Too old for tech? Not these Silicon Valley CEOs

Too old for tech? Not these Silicon Valley CEOs

Think leading a technology company is only for thirtysomethings? These savvy sexagenarians beg to differ.

How about personally -- even something as subtle as a surprised glance when you come into a meeting?

Courtot: If I've talked with someone a lot on the phone, and then they meet me the first time, sometimes there will be surprise. "I thought you were much younger!" they'll say. I think it's because I look my age, but I don't really act it.

Massaro: When I come into a meeting, it's not like Father Time just walked into the room. I don't look my age, and I certainly don't act it. We also sell to large corporations. There are a lot of senior people in their 50s and 60s at those meetings. The people making decisions are a lot closer to my age than that of my salespeople.

Noerr: I was once sitting in a train and the conductor came by and patted my hand and said, "Dear, you don't have to pay." And I asked why not. "Because you're elderly." I should've pleaded with him to take my money. I hope I don't look or act that old. But that doesn't matter. It's just vanity.

What have age and experience taught you?

Massaro: At my age today, I've had it all happen, so I've got a lot of confidence. Now I try to encourage an open environment where people feel comfortable challenging me. For [less important] decisions, I've learned to let others do it their way, even if I disagree. Unless I'm sure they're going to electrocute themselves.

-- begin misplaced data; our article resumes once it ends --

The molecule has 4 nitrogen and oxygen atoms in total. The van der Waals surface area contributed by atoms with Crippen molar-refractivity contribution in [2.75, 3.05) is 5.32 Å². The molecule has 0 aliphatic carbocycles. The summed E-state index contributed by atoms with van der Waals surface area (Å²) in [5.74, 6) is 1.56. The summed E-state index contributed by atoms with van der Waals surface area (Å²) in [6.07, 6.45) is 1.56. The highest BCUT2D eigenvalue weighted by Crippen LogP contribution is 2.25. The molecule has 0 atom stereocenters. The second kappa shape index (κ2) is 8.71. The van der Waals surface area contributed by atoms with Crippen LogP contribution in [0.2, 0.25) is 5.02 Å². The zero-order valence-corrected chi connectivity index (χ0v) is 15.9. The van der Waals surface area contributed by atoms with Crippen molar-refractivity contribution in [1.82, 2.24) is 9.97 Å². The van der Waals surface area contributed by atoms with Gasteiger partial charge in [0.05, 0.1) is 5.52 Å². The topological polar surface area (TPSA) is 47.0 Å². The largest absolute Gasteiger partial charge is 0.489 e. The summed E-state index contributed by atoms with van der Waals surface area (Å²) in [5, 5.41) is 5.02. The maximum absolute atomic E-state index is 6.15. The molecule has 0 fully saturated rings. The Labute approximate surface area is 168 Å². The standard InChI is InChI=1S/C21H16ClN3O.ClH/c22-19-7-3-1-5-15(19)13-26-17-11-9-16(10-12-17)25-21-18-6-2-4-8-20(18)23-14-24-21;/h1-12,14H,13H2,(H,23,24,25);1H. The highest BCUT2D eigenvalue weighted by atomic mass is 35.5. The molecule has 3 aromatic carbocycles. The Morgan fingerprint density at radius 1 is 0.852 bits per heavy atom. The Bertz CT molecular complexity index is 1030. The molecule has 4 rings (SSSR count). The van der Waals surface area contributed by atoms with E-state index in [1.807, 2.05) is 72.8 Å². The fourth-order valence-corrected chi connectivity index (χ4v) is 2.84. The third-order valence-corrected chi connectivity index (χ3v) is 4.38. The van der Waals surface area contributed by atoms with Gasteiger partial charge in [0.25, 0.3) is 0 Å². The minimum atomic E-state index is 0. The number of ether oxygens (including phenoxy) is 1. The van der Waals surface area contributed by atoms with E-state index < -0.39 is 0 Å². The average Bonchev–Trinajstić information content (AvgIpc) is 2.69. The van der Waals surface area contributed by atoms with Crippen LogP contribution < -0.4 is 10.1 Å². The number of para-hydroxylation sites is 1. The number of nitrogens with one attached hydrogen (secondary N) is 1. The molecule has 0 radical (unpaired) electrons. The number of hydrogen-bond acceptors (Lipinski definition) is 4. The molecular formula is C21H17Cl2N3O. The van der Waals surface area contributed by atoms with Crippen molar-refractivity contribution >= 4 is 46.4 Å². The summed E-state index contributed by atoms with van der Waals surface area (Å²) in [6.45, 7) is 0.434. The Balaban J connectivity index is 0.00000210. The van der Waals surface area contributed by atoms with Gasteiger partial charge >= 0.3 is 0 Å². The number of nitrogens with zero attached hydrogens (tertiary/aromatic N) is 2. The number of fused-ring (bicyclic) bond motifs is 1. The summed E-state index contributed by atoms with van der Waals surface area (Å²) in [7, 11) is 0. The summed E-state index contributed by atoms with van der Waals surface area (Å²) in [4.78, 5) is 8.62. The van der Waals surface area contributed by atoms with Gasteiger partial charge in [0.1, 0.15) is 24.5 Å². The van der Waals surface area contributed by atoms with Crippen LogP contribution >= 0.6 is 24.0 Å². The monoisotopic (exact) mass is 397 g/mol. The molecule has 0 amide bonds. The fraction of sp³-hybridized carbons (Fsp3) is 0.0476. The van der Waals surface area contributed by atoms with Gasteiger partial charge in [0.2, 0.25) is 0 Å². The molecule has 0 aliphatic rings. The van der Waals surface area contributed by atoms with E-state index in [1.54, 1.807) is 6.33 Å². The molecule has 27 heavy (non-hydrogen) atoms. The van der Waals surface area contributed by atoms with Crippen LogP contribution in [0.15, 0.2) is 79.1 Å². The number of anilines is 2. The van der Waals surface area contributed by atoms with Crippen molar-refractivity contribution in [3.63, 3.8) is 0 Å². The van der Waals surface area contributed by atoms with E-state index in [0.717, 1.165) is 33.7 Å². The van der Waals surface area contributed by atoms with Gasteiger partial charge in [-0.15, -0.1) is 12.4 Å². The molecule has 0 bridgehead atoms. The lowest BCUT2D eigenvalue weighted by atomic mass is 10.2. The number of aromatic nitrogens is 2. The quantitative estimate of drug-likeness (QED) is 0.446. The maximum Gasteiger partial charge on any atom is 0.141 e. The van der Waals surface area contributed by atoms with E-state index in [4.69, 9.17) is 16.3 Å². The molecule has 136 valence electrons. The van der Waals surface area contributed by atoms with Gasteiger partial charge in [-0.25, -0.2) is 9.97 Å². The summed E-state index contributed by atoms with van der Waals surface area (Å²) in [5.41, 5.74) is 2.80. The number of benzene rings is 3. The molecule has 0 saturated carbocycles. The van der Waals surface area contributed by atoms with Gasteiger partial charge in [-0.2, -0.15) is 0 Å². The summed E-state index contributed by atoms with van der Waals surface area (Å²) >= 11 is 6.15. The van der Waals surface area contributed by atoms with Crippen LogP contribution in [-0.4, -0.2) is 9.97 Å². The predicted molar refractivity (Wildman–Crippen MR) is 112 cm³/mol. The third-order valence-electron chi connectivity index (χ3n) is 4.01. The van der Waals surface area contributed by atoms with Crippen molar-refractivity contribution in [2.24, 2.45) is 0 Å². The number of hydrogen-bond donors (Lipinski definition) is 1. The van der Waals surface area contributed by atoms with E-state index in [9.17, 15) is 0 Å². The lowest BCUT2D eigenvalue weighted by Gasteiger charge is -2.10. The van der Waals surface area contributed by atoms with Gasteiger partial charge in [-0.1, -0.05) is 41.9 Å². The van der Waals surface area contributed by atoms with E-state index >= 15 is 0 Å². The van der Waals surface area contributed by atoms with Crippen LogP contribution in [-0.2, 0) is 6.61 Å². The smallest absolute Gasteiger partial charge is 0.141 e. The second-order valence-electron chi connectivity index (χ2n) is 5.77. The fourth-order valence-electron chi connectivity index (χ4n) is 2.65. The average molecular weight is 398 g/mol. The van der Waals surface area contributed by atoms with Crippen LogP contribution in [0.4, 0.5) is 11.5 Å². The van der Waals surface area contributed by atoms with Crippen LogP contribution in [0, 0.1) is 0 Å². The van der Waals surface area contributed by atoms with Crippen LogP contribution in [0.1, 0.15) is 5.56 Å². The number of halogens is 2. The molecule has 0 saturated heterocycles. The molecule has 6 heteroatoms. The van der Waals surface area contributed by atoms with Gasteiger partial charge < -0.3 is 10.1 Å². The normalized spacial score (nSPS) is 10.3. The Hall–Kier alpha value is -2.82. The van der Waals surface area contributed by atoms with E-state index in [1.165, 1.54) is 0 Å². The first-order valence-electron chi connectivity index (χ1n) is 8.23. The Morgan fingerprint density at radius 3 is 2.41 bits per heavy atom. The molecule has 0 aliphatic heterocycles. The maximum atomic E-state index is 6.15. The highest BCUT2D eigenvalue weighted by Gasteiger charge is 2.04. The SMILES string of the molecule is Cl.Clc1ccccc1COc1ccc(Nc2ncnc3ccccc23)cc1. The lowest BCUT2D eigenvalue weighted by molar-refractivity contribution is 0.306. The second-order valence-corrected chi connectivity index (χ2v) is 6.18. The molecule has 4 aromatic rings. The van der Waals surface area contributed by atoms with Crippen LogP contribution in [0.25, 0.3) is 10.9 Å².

Noerr: I know that management is not my strong suit. I've learned to create a layer between me and the rest of the company. I used to try to get companies to run before we could walk, or spread our resources too thin. We haven't made those mistakes with MuseGlobal.

Courtot: I understand now that ego and drive aren't intertwined. Without the impatience of youth, you can look at things with a more detached eye. You don't have ego interfering as much anymore. You don't also lose your drive to achieve or the ability to act aggressively. When I was younger and I read about senior leaders, I couldn't understand that.

Noerr: I'm in a club that's literally called the Grumpy Old Ladies Club. We're all about the same age, and have all done something like start or run a company. And we're all grumpy. We say what we want, say what we mean. If we get bored at a talk, we don't stay.

What has failure taught you?

Massaro: My very first gig [as 29-year-old CEO of Shugart] was a success. It goes straight to your head. All of a sudden, you feel like Superman. A really serious failure, where you fall flat on your face, teaches you that sometimes you can't get there from here. It also helps your management style when you've failed big time and can convey that to people. You're human to them.

Courtot: With cc:Mail, we essentially beat Microsoft with just 45 people. Then we made the mistake of selling to Lotus. I got a very good price. But within one and half years, Lotus replaced cc:Mail with Notes. And IBM shut cc:Mail down despite 20 million users. I felt very sad.

Massaro: I was CEO of an environmental products company that I funded myself and lost a ton of money on. They call that self-embezzlement.

Seriously, I've learned that so much success in the Valley comes from being in the right place at the right time with the right product. At the same time, you have to know what time it is and where you're standing.

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